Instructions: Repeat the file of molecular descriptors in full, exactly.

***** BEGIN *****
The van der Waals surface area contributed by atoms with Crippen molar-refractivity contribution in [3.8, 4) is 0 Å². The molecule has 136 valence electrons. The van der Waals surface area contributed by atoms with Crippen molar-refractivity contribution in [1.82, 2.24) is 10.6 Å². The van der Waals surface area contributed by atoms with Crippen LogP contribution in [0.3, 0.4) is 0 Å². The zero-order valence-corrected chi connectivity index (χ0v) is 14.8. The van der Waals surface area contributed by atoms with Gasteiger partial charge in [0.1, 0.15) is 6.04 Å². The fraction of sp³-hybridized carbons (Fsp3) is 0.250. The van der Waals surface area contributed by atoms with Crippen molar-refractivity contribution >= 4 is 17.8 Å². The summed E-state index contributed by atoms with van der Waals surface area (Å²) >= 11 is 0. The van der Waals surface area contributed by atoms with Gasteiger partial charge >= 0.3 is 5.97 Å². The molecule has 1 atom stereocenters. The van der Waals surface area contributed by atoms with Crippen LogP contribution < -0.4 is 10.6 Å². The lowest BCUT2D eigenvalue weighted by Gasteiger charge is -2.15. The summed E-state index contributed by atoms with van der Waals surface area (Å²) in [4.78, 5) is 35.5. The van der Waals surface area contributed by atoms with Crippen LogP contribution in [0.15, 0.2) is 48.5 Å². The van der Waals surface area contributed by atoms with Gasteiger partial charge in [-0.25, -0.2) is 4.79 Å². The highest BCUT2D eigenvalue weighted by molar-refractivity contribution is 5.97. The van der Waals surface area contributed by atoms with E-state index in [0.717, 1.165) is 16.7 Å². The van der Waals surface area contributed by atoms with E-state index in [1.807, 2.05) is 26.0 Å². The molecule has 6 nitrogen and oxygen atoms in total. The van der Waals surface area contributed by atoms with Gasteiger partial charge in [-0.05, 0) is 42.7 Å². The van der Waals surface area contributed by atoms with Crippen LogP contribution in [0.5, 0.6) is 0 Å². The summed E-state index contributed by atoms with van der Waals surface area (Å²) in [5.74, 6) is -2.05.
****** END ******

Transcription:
The van der Waals surface area contributed by atoms with Crippen molar-refractivity contribution in [3.8, 4) is 0 Å². The molecule has 136 valence electrons. The van der Waals surface area contributed by atoms with Crippen molar-refractivity contribution in [1.82, 2.24) is 10.6 Å². The van der Waals surface area contributed by atoms with Crippen LogP contribution in [0.3, 0.4) is 0 Å². The zero-order valence-corrected chi connectivity index (χ0v) is 14.8. The van der Waals surface area contributed by atoms with Gasteiger partial charge in [0.1, 0.15) is 6.04 Å². The fraction of sp³-hybridized carbons (Fsp3) is 0.250. The van der Waals surface area contributed by atoms with Crippen molar-refractivity contribution >= 4 is 17.8 Å². The summed E-state index contributed by atoms with van der Waals surface area (Å²) >= 11 is 0. The van der Waals surface area contributed by atoms with Gasteiger partial charge >= 0.3 is 5.97 Å². The molecule has 1 atom stereocenters. The van der Waals surface area contributed by atoms with Crippen LogP contribution < -0.4 is 10.6 Å². The lowest BCUT2D eigenvalue weighted by Gasteiger charge is -2.15. The summed E-state index contributed by atoms with van der Waals surface area (Å²) in [4.78, 5) is 35.5. The van der Waals surface area contributed by atoms with Crippen LogP contribution in [0.15, 0.2) is 48.5 Å². The van der Waals surface area contributed by atoms with Gasteiger partial charge in [-0.25, -0.2) is 4.79 Å². The highest BCUT2D eigenvalue weighted by molar-refractivity contribution is 5.97. The van der Waals surface area contributed by atoms with E-state index in [0.717, 1.165) is 16.7 Å². The van der Waals surface area contributed by atoms with E-state index in [1.807, 2.05) is 26.0 Å². The molecule has 6 nitrogen and oxygen atoms in total. The van der Waals surface area contributed by atoms with Gasteiger partial charge in [-0.05, 0) is 42.7 Å². The van der Waals surface area contributed by atoms with Crippen LogP contribution in [0.5, 0.6) is 0 Å². The summed E-state index contributed by atoms with van der Waals surface area (Å²) in [5.74, 6) is -2.05.